We believe our understanding of the Quran and Sunnah will keep
evolving to address modern day challenges and we hope to revise this
work in the years to come.




Names of the Prophets

Throughout this work, we have used the Arabic names of the Prophets. Although not all of the Prophets (AS) have been referred in this work, we are quoting below their Arabic names for reference purposes.

Adam, Idris (Enoch), Nuh (Noah), Hud (Heber), Saleh (Methusaleh), Lut (Lot), Ibrahim (Abraham), Ismail (Ishmael), Ishaq (Isaac), Yaqub (Jacob), Yusuf (Joseph), Shuaib (Jethro), Ayyub (Job), Dhulkifl (Ezekiel), Musa (Moses), Harun (Aaron), Dawud (David), Sulayman (Solomon), Ilyas (Elias), Alyasa (Elisha), Yunus (Jonah), Zakariya (Zachariah), Yahya (John the Baptist), Isa (Jesus) and Muhammad (ﷺ).

Islamic honorifics

Although this work quotes the Holy Quran and Sunnah a lot, we have avoided the use of transliterations to make this work accessible to all.

The honorific Arabic phrase (ﷺ) is transliterated as Sallallahou Alayhe Wasallam which means “May the peace and blessings of Allah be upon him”. This phrase is used in this work only for the Prophet Muhammad (ﷺ). At some places, it is used after his name while at others, the phrase is used when the text refers to him as the Messenger of Allah or simply as the Prophet.

For other Prophets, we have used the abbreviation of AS, a short form of Alayhi s-Salām (عَلَيْهِ ٱلسَّلَامُ), which translates as “peace be upon him.

For the companions of the Prophet (ﷺ), we have used the abbreviation of RA, a short form of Radeyallāhu ′Anhu  (رضي الله عنه) which translates as “May Allah be pleased with him”. For female companions, the Arabic phrase is Radeyallāhu ′Anha (رضي الله عنها) which essentially means “May Allah be pleased with her”.


Notes about Major Sources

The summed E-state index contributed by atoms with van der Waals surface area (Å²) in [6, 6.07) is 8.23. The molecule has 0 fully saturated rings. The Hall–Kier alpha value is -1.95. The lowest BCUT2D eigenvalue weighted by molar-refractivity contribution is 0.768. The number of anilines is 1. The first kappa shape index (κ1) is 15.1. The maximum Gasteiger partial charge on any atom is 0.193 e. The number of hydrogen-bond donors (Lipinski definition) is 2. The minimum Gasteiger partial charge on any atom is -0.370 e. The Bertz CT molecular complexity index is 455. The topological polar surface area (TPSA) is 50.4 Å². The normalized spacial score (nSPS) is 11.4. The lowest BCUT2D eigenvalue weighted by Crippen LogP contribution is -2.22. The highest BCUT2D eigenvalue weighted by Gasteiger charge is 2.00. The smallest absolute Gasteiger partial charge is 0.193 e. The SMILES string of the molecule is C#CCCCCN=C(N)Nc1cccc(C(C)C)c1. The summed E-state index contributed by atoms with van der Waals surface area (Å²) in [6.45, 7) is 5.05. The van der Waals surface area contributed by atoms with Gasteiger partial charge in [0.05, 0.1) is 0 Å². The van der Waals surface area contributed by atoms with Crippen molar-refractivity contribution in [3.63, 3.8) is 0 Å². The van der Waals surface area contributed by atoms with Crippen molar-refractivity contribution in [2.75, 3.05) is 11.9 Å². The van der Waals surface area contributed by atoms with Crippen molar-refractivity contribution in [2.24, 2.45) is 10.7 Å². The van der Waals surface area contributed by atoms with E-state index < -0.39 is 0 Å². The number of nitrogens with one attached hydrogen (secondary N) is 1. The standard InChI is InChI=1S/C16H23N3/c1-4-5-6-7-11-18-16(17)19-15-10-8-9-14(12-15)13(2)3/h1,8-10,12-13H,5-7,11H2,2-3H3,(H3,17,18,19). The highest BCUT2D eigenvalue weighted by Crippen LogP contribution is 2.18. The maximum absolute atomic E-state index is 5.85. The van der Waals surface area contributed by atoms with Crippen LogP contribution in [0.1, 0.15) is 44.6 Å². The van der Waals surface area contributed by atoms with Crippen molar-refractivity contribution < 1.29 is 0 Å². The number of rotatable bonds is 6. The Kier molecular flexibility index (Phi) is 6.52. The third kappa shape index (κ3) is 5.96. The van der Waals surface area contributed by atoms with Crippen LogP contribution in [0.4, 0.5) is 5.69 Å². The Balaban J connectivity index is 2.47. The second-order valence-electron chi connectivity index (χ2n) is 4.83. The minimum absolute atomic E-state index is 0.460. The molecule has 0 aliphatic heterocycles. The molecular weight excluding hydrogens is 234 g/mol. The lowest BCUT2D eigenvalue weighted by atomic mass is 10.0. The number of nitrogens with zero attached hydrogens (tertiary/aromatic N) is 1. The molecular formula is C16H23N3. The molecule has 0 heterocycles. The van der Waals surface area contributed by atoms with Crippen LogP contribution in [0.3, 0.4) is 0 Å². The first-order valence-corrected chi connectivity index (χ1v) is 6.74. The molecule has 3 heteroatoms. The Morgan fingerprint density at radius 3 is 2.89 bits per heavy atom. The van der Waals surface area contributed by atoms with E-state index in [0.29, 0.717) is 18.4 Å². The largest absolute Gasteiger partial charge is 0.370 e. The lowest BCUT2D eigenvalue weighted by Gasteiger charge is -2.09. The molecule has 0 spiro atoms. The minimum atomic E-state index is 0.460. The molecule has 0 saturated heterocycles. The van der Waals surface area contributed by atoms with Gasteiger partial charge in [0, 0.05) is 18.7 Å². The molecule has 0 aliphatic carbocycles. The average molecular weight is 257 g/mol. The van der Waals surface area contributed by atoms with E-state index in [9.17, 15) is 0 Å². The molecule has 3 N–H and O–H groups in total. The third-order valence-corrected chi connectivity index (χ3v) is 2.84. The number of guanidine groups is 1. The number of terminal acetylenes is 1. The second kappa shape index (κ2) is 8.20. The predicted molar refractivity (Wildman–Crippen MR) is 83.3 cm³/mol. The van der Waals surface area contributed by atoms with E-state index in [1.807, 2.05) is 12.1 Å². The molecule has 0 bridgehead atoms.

The work is based on intensive references from the Holy Quran. The Arabic text is taken from the online Quran App, created by the King Saud University, Saudi Arabia. https://quran.ksu.edu.sa/. Each new verse starts with a new line.

The English translation in the proposed Islamic Labour Code is that of Dr Muhammad Tahirul Qadri. It is known as Irfan-ul-Quran. (https://www.irfan-ul-quran.com/english/index.html)

For a couple of verses, we have taken the translation from “the Noble Quran, A translation into modern English language by Dr. Muhammad Taqi-ud-Din Al-Hilali, Ph.D. & Dr. Muhammad Muhsin Khan. (https://noblequran.com/) and Tafheem ul Quran by Maulana Maudoodi.

While referring to Quranic verses, the number of Quranic surahs is mentioned first and then the verse. For example, the reference (17:15) indicates that it refers to verse 15 of Surah 17.

The hadith books used in this work are as follows. In most of the cases, hadith numbers, Arabic text and the translations are taken from the Sunnah.com (https://sunnah.com/).

 Note: While due care has been exercised in quoting the verses of Quran and excerpts from Hadith, there might still be some mistakes. Please let us know of any mistakes that you may come across and we will try to fix it in the online edition asap and in the next print edition whenever it is published.

Sihah e Sitta (The Authentic Six of Hadith)

  1. Sahih Bukhari of Muhammad al-Bukhari (d. 870 AD / 256 AH)
  2. Sahih Muslim of Muslim ibn al-Hajjaj (d. 875 AD / 261 AH)
  3. Sunan Ibn Majah of Ibn Majah (d. 887 AD / 273 AH)
  4. Sunan Abi Dawud of Abu Dawood (d. 889 AD / 275 AH)
  5. Jami` at-Tirmidhi of Al-Tirmidhi (d. 892 AD / 279 AH)
  6. Sunan an-Nasa’i (d. 915 AD / 303 AH)

Primary Hadith Collections

  1. Al-Muwatta of Imam Malik ibn Anas (d. 795 AD)
  2. Musnad al-Shafi’i of Imam Shafi‘i (d. 820 AD)
  3. Musannaf of Abd al-Razzaq of ‘Abd ar-Razzaq as-San‘ani (d. 826 AD)
  4. Musannaf Ibn Abi Shaybah of Ibn Abi Shaybah (d. 849 AD)
  5. Musnad Ahmad ibn Hanbal of Imam Ahmad ibn Hanbal (d. 855 AD)
  6. Al-Adab al-Mufrad of Muhammad al-Bukhari (d. 870 AD)
  7. Musnad al-Bazzar of Abu Bakr Ahmad al-Bazzar (d. 905 AD)
  8. Musnad Abu Ya’la of Abu Ya’la al-Musali (d. 919 AD)
  9. Sahih Ibn Hibban of Ibn Hibban (d. 965 AD)
  10. Al-Mu’jam al-Kabeer by al-Tabarani (d. 970 AD)
  11. Sunan al-Daraqutni of Al-Daraqutni (d. 995 AD)
  12. Shuab ul Iman of Al-Bayhaqi (d. 1066 AD)
  13. Sunan al-Kubra and Sunan al-Wusta of Al-Bayhaqi (d. 1066 AD)


Secondary Hadith Collections

  1. Musnad al-Firdous of Abu Mansur Al-Dailami (d. 1162 AD)
  2. At-Targhib wat-Tarhib of Al-Munzhiri (d. 1258 AD)
  3. Riyadh as-Saaliheen of Yahya ibn Sharaf al-Nawawi (d. 1277 AD)
  4. Mishkat al-Masabih by Khatib Al-Tabrizi (d. 1340 AD)
  5. Majma al-Zawa’id by Ali ibn Abu Bakr al-Haythami (d. 1404 AD)
  6. Bulugh al-Maram by Ibn Hajar Asqalani (d. 1448 AD)
  7. Kanz al-Ummal by Ali ibn Abd-al-Malik al-Hindi (d. 1567 AD)

Shia Hadith Collections

  1. Kitab al Kafi by Muhammad ibn Yaqub al-Kulayni (d. 941 AD)
  2. Man La Yahḍuruhu al-Faqih by al-Shaykh al-Saduq (d. 991 AD)
  3. Tahdhib al-Ahkam by Shaykh Tusi (d. 1067 AD)
  4. Al-Istibsar by Shaykh Tusi (d. 1067 AD)
  5. Bihar al-Anwar by Mohammad-Baqer Majlesi (d. 1699 AD)